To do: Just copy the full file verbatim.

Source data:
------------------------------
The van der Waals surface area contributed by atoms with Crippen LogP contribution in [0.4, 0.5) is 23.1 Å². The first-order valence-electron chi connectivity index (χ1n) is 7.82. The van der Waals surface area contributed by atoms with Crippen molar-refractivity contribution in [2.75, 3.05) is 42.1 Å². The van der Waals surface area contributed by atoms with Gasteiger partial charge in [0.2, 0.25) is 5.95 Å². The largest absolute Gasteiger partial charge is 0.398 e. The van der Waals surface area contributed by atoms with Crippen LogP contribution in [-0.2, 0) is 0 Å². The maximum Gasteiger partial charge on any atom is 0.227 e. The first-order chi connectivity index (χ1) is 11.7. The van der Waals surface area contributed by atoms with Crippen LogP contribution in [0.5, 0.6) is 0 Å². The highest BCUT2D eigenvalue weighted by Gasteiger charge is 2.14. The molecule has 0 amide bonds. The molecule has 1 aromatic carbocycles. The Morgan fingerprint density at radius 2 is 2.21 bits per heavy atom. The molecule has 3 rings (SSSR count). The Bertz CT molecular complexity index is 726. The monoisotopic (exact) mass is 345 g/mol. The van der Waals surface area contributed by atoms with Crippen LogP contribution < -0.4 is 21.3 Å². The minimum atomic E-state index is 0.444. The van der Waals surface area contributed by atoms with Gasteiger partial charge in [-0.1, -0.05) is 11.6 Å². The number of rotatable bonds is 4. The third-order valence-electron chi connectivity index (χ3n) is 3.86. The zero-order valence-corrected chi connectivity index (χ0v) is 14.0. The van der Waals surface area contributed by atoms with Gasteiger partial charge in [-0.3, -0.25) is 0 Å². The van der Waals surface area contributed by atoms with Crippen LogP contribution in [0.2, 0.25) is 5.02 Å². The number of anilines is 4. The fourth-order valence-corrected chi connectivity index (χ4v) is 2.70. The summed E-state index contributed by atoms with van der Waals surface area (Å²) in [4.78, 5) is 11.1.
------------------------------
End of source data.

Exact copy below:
The van der Waals surface area contributed by atoms with Crippen LogP contribution in [0.4, 0.5) is 23.1 Å². The first-order valence-electron chi connectivity index (χ1n) is 7.82. The van der Waals surface area contributed by atoms with Crippen molar-refractivity contribution in [2.75, 3.05) is 42.1 Å². The van der Waals surface area contributed by atoms with Gasteiger partial charge in [0.2, 0.25) is 5.95 Å². The largest absolute Gasteiger partial charge is 0.398 e. The van der Waals surface area contributed by atoms with Crippen LogP contribution in [-0.2, 0) is 0 Å². The maximum Gasteiger partial charge on any atom is 0.227 e. The first-order chi connectivity index (χ1) is 11.7. The van der Waals surface area contributed by atoms with Crippen LogP contribution in [0.5, 0.6) is 0 Å². The highest BCUT2D eigenvalue weighted by Gasteiger charge is 2.14. The molecule has 0 amide bonds. The molecule has 1 aromatic carbocycles. The Morgan fingerprint density at radius 2 is 2.21 bits per heavy atom. The molecule has 3 rings (SSSR count). The Bertz CT molecular complexity index is 726. The monoisotopic (exact) mass is 345 g/mol. The van der Waals surface area contributed by atoms with Crippen LogP contribution < -0.4 is 21.3 Å². The minimum atomic E-state index is 0.444. The van der Waals surface area contributed by atoms with Gasteiger partial charge in [-0.1, -0.05) is 11.6 Å². The number of rotatable bonds is 4. The third-order valence-electron chi connectivity index (χ3n) is 3.86. The zero-order valence-corrected chi connectivity index (χ0v) is 14.0. The van der Waals surface area contributed by atoms with Gasteiger partial charge in [-0.3, -0.25) is 0 Å². The van der Waals surface area contributed by atoms with Crippen LogP contribution in [0.2, 0.25) is 5.02 Å². The number of anilines is 4. The fourth-order valence-corrected chi connectivity index (χ4v) is 2.70. The summed E-state index contributed by atoms with van der Waals surface area (Å²) in [4.78, 5) is 11.1.